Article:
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Maximum strength training out of the water

by ZwemZa on November 12th, 2017

maximum_strengthWe have already discussed the importance of strength training out of the water for a swimmer. We would now like to take both a theoretical and practical look at how to perform this kind of strength training, which is part of a swimmer’s early-season out-of-pool training plan: the MAXIMUM STRENGTH phase.

So what is maximum strength work?

It is the maximum amount of power your body can generate through voluntary muscle contraction. This kind of training means increasing your ability to generate power. It is trained during the early stage of a training plan (generally referred to as the GENERAL phase) that lasts from fourth-eight weeks. The idea is to be as strong as possible during later phases so that this strength can be transformed in specific power for swimming. This stage does not include exercises mimicking your swim stroke, neither does it involve transformation exercises.

On a theoretical level, how do you train for maximum strength?

As usual there are various schools of thought on these matters. But one thing is certain: you need to use heavy weights close to your maximum (worked out before training beings by taking special tests), otherwise your muscles are not stimulated enough. Nevertheless, you will not be able to perform enough reps if the weight is too close to your maximum.

At least in the case of less experienced athletes, an excellent workout would be 3-4 sets of six reps using weights that are 80% of your maximum for the bigger muscle groups and 2-3 series of 8 reps at 60/70% of your maximum for the others.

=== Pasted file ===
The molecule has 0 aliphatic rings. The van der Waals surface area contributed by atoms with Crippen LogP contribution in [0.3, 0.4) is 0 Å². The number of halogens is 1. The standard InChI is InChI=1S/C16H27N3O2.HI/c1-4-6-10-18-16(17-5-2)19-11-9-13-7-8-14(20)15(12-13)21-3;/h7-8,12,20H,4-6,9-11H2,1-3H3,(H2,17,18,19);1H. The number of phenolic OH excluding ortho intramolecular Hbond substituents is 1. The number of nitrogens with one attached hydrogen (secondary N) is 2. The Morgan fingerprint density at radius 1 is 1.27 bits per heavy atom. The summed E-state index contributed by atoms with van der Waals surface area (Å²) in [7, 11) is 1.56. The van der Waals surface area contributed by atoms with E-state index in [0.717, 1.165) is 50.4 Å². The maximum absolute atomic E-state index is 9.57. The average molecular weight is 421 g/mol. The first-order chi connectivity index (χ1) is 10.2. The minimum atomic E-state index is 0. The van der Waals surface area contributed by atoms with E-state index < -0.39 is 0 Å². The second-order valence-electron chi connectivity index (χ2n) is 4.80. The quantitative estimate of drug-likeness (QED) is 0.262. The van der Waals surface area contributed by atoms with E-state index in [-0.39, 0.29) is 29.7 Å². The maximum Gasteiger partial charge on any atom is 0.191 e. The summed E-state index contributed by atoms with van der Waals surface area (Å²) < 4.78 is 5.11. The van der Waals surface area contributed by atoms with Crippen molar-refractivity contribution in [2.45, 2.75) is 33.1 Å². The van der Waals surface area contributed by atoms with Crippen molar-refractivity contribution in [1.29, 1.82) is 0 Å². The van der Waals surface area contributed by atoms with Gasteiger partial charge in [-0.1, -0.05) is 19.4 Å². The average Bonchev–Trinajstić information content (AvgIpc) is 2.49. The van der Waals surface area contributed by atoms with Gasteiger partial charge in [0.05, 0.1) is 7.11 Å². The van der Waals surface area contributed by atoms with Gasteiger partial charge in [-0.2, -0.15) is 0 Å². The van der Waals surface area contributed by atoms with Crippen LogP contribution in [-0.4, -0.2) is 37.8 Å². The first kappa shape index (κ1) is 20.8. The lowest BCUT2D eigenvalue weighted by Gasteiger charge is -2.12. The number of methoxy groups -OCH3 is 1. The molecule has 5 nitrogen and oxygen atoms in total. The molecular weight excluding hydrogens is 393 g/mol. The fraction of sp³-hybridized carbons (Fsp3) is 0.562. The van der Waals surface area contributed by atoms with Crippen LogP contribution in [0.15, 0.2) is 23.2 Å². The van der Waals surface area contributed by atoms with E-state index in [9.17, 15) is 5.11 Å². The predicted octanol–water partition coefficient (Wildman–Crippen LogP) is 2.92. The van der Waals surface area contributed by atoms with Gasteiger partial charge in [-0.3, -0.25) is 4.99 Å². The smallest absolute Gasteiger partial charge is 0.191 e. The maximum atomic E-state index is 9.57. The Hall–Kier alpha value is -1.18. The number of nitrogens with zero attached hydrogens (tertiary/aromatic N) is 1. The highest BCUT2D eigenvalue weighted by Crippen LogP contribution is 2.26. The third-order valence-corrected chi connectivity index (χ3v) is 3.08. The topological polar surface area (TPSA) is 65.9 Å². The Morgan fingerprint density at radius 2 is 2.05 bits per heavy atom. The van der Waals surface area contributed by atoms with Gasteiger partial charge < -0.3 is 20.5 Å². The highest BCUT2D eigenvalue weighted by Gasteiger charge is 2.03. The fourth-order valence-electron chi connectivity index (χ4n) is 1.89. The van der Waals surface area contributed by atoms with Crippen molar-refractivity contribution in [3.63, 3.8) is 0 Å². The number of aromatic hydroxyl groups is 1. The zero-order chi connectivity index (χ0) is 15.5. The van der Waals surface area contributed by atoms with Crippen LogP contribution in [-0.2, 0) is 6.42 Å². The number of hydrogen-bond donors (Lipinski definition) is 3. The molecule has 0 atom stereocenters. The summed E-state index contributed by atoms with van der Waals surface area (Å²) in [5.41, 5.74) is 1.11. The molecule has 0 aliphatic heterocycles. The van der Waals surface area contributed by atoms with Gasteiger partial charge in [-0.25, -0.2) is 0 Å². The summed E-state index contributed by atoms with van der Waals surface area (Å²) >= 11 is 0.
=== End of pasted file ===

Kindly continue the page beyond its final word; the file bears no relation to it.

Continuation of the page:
As regards the biggest muscle groups, more experienced athletes might find the pyramid method useful. According to this method, each set involves a decreasing number of reps with a corresponding increase in weight.

Based on what we have said above, here are two examples of training plans involving two sessions a week. Both will begin in the same way:

  • Warmup: 5’/10’ of aerobic work
  • Flexibility/agility and injury prevention: exercises working on the flexibility of your shoulders and legs, such as shoulder rotations or lunges and/or exercises with rubber bands.
  • Abdominals: 10’ of static or dynamic exercises

The warm-down (10’ static stretching) is also the same.

– Chest

  • Flat bench presses with barbell 4×6

panca piana

  • Dumbbell flys 3×6

croci con manubrio_1 croci con manubrio_2

– Back

  • Lat Machine 4×6

lat_machine_1 lat-machine_2

  • Dumbbell rows 4×6

rematore con manubrio_1 rematore con manubrio_2

– Arms [you have already used your biceps and triceps to perform the previous exercises, so focus on the rest of the exercises if you do not have much time available]

  • Biceps: barbell curls 2×8
  • Triceps with cables 2×8

tricipiti ai cavi

– Shoulders

  • Lateral raises 2×8

–  Legs

  • Squats 4×6

squat

  • Leg Extensions 3×8

leg-extension_1 leg-extantion_2

PLAN B – PYRAMID SESSION

– Chest

  • Flat bench presses with barbell 1×10(60%) – 1×8 (70%) – 1×6 (80%) – 1×4 (85-90%)
  • Dumbbell flys 3×6

– Back

  • Lat Machine 1×10(60%) – 1×8 (70%) – 1×6 (80%) – 1×4 (85-90%)
  • Dumbbell rows 4×6

– Arms [you have already used your biceps and triceps to perform the previous exercises, so focus on the rest of the exercises if you do not have much time available]

  • Biceps: barbell curls 2×8
  • Triceps extension with cables 2×8

– Shoulders

  • Lateral raises 2×8

– Legs

  • Squats 1×10(60%) – 1×8 (70%) – 1×6 (80%) – 1×4 (85-90%)
  • Leg Extensions 3×6

For both training plans you should take between one and one-and-a-half minute’s rest between sets.

As your muscles adapt, you should be able to slowly increase the amount of weight every two weeks.

Take these suggestions as guidelines and create your own custom-designed training plan!

Manuele Trezzi | arena coaches

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